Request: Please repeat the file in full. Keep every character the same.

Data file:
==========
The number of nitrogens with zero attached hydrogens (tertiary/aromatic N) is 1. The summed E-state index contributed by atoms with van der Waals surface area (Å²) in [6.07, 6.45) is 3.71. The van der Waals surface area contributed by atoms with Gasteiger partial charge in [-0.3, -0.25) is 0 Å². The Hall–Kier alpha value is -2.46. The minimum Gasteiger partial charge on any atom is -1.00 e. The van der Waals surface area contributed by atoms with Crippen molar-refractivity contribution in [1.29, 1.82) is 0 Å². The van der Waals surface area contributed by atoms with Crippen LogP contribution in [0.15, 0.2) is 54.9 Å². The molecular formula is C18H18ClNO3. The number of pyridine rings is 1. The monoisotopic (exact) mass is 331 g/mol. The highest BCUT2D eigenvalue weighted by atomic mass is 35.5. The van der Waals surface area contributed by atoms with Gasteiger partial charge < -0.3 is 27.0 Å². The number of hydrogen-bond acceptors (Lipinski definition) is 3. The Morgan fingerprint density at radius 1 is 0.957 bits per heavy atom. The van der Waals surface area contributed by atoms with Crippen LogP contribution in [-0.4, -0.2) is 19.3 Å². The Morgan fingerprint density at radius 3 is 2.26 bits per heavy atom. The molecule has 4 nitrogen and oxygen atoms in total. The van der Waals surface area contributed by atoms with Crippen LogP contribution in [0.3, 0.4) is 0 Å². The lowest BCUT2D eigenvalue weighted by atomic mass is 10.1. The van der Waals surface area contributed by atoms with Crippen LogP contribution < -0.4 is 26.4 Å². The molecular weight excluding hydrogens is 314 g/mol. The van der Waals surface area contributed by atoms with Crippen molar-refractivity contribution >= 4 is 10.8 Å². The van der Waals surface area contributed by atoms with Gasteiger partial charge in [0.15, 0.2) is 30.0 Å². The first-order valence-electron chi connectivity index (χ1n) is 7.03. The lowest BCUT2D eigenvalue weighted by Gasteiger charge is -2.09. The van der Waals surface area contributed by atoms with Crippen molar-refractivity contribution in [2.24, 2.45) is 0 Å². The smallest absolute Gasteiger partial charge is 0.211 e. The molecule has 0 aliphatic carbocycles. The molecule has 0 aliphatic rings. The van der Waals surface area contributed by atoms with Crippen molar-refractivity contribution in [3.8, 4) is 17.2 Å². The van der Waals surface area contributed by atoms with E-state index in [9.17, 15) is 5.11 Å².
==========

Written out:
The number of nitrogens with zero attached hydrogens (tertiary/aromatic N) is 1. The summed E-state index contributed by atoms with van der Waals surface area (Å²) in [6.07, 6.45) is 3.71. The van der Waals surface area contributed by atoms with Gasteiger partial charge in [-0.3, -0.25) is 0 Å². The Hall–Kier alpha value is -2.46. The minimum Gasteiger partial charge on any atom is -1.00 e. The van der Waals surface area contributed by atoms with Crippen molar-refractivity contribution in [1.29, 1.82) is 0 Å². The van der Waals surface area contributed by atoms with Crippen LogP contribution in [0.15, 0.2) is 54.9 Å². The molecular formula is C18H18ClNO3. The number of pyridine rings is 1. The monoisotopic (exact) mass is 331 g/mol. The highest BCUT2D eigenvalue weighted by atomic mass is 35.5. The van der Waals surface area contributed by atoms with Gasteiger partial charge < -0.3 is 27.0 Å². The number of hydrogen-bond acceptors (Lipinski definition) is 3. The Morgan fingerprint density at radius 1 is 0.957 bits per heavy atom. The van der Waals surface area contributed by atoms with Crippen LogP contribution in [-0.4, -0.2) is 19.3 Å². The Morgan fingerprint density at radius 3 is 2.26 bits per heavy atom. The molecule has 4 nitrogen and oxygen atoms in total. The van der Waals surface area contributed by atoms with Crippen LogP contribution in [0.3, 0.4) is 0 Å². The lowest BCUT2D eigenvalue weighted by atomic mass is 10.1. The van der Waals surface area contributed by atoms with Crippen LogP contribution < -0.4 is 26.4 Å². The molecular weight excluding hydrogens is 314 g/mol. The van der Waals surface area contributed by atoms with Crippen molar-refractivity contribution >= 4 is 10.8 Å². The van der Waals surface area contributed by atoms with Gasteiger partial charge in [0.15, 0.2) is 30.0 Å². The first-order valence-electron chi connectivity index (χ1n) is 7.03. The lowest BCUT2D eigenvalue weighted by Gasteiger charge is -2.09. The van der Waals surface area contributed by atoms with Crippen molar-refractivity contribution in [2.24, 2.45) is 0 Å². The smallest absolute Gasteiger partial charge is 0.211 e. The molecule has 0 aliphatic carbocycles. The molecule has 0 aliphatic rings. The van der Waals surface area contributed by atoms with Crippen molar-refractivity contribution in [3.8, 4) is 17.2 Å². The van der Waals surface area contributed by atoms with E-state index in [9.17, 15) is 5.11 Å².